Information Week reports that in a blog post heard around the world, though muffled in China’s state-controlled media, Google said on Tuesday that it and at least 20 other companies in the the internet, finance, technology, media and chemical sectors had been targeted in a sophisticated cyber attack in December. Due to this attack, which resulted in the theft of unspecified intellectual property, and a hostile business climate, Google said it would stop censoring Google.cn, a decision which could lead to the closure of the company’s Chinese search service. Whether that happens will depend on how the Chinese government reacts. U.S. Secretary of State Hillary Rodham Clinton on Tuesday expressed concern about Google’s claims and asked the Chinese government for an explanation. She said she intended to give a speech next week “on the centrality of Internet freedom in the 21st century.” A report issued on Tuesday by iDefense, a computer security company owned by Verisign, states that 33 other companies were targeted in the attack. It also says that those responsible were working either directly on on behalf of official intelligence entities of the People’s Republic of China. “Two independent, anonymous iDefense sources in the defense contracting and intelligence consulting community confirmed that both the source IPs and drop server of the attack correspond to a single foreign entity consisting either of agents of the Chinese state or proxies thereof,” the report says……Read More
France’s culture minister on Jan. 12 unveiled a plan to develop what he hopes will prove a uniquely Gallic competitor to Google Books, reports the Associated Press. Frederic Mitterrand didn’t rule out cooperating with the ubiquitous, U.S.-based search engine and said France was prepared to share files with Google under certain conditions. But he made clear that the company would have to play by France’s rules. Mitterrand said an existing French database of scanned documents, called Gallica, would serve as the foundation for a vast, new internet portal for French letters. Run by France’s national library, Gallica has fewer than a million items in its database and is mainly accessed by professionals, not the public. France aims to build up Gallica’s collection by cooperating with French publishers and private companies–including, perhaps, Google–on the onerous task of scanning and cataloging books. The Google Books project already has scanned and cataloged more that 10 million books as part of its project to create an online library accessible to anyone with an internet connection. Copyright issues have proved a thorn in Google Books’ side, however, with many authors and publishers worldwide contending its digital library violates copyrights. On the French site, publishers would be able to decide how much of books under copyright would be accessible online, and links would send users to online retailers. Deals eventually could be struck to swap books in French that have already been scanned by Google Books for books scanned in France, creators of the plan said……Read More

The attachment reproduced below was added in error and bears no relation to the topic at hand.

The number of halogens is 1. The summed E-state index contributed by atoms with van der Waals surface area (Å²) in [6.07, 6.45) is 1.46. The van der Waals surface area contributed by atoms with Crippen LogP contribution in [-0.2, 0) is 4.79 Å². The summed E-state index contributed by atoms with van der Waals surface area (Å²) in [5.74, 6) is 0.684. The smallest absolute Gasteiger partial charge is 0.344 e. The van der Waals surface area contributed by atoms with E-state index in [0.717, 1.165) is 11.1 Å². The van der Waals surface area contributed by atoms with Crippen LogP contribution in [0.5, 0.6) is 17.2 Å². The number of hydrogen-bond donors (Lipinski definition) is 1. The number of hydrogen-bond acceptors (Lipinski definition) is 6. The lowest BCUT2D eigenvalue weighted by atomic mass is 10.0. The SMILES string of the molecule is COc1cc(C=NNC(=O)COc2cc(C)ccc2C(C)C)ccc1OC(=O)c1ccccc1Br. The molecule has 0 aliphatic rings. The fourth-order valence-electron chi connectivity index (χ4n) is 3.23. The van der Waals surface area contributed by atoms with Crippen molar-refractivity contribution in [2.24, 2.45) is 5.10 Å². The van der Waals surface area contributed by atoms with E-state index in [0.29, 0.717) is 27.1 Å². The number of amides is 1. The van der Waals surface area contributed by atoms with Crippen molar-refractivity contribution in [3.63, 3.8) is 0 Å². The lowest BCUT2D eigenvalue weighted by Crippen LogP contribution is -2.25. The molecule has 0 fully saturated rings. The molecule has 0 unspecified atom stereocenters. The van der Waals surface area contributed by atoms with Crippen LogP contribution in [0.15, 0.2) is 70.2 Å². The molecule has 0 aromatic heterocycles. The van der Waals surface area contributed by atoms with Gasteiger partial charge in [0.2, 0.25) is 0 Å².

A new technology from internet search behemoth Google Inc. is making innovators out of some educators, who have begun envisioning practical uses for the company’s new Google Maps feature to make previously unavailable graphic representations of everything from school district bus routes to geography lessons.
Educators aren’t the only ones taking advantage of the technology. Others also have discovered how to tinker with the search engine’s mapping service to graphically illustrate vital information that might otherwise be ignored, overlooked, or not perceived as clearly.
“This is pretty interesting for organizations, such as school districts, that have maps that provide boundary information and such,” wrote Tim Lauer, principal of Meriwether Lewis Elementary School in Portland, Ore., and a frequent contributor to eSchool News Online’s Ed-Tech Insider, a blog for educators and technology advocates. “Imagine a district map that showed bus stops combined with Google content. Families could punch in their home address and easily find the closest stop.” …Read More